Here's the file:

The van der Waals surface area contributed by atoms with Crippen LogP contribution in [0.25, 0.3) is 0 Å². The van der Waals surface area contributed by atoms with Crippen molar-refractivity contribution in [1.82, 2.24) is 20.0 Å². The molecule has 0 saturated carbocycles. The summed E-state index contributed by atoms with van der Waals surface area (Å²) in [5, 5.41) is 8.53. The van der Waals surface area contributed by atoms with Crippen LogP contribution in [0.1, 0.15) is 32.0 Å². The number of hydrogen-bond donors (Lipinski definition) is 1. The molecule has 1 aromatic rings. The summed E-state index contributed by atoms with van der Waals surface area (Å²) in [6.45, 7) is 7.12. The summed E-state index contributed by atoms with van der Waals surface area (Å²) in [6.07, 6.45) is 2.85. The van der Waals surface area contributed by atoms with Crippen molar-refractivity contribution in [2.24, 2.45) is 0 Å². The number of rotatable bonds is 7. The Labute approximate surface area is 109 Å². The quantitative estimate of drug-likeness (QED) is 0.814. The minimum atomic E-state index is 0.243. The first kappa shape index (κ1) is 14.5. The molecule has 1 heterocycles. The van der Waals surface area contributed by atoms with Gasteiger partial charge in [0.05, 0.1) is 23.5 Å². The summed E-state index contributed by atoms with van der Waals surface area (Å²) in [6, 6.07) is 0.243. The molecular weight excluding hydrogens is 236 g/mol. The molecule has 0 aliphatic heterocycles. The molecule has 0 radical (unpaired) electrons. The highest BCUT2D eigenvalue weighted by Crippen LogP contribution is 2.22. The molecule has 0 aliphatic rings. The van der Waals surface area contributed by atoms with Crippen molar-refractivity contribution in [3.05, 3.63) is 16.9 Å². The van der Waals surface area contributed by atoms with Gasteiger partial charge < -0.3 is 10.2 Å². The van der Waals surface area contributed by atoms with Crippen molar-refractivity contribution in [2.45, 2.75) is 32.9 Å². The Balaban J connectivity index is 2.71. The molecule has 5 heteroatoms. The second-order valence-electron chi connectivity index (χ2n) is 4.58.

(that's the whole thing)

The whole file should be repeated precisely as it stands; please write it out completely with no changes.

The van der Waals surface area contributed by atoms with Crippen LogP contribution in [0.25, 0.3) is 0 Å². The van der Waals surface area contributed by atoms with Crippen molar-refractivity contribution in [1.82, 2.24) is 20.0 Å². The molecule has 0 saturated carbocycles. The summed E-state index contributed by atoms with van der Waals surface area (Å²) in [5, 5.41) is 8.53. The van der Waals surface area contributed by atoms with Crippen LogP contribution in [0.1, 0.15) is 32.0 Å². The number of hydrogen-bond donors (Lipinski definition) is 1. The molecule has 1 aromatic rings. The summed E-state index contributed by atoms with van der Waals surface area (Å²) in [6.45, 7) is 7.12. The summed E-state index contributed by atoms with van der Waals surface area (Å²) in [6.07, 6.45) is 2.85. The van der Waals surface area contributed by atoms with Crippen molar-refractivity contribution in [2.24, 2.45) is 0 Å². The number of rotatable bonds is 7. The Labute approximate surface area is 109 Å². The quantitative estimate of drug-likeness (QED) is 0.814. The minimum atomic E-state index is 0.243. The first kappa shape index (κ1) is 14.5. The molecule has 1 heterocycles. The van der Waals surface area contributed by atoms with Gasteiger partial charge in [0.05, 0.1) is 23.5 Å². The summed E-state index contributed by atoms with van der Waals surface area (Å²) in [6, 6.07) is 0.243. The molecular weight excluding hydrogens is 236 g/mol. The molecule has 0 aliphatic heterocycles. The molecule has 0 radical (unpaired) electrons. The highest BCUT2D eigenvalue weighted by Crippen LogP contribution is 2.22. The molecule has 0 aliphatic rings. The van der Waals surface area contributed by atoms with Crippen molar-refractivity contribution in [3.05, 3.63) is 16.9 Å². The van der Waals surface area contributed by atoms with Gasteiger partial charge < -0.3 is 10.2 Å². The van der Waals surface area contributed by atoms with Crippen molar-refractivity contribution in [2.45, 2.75) is 32.9 Å². The Balaban J connectivity index is 2.71. The molecule has 5 heteroatoms. The second-order valence-electron chi connectivity index (χ2n) is 4.58.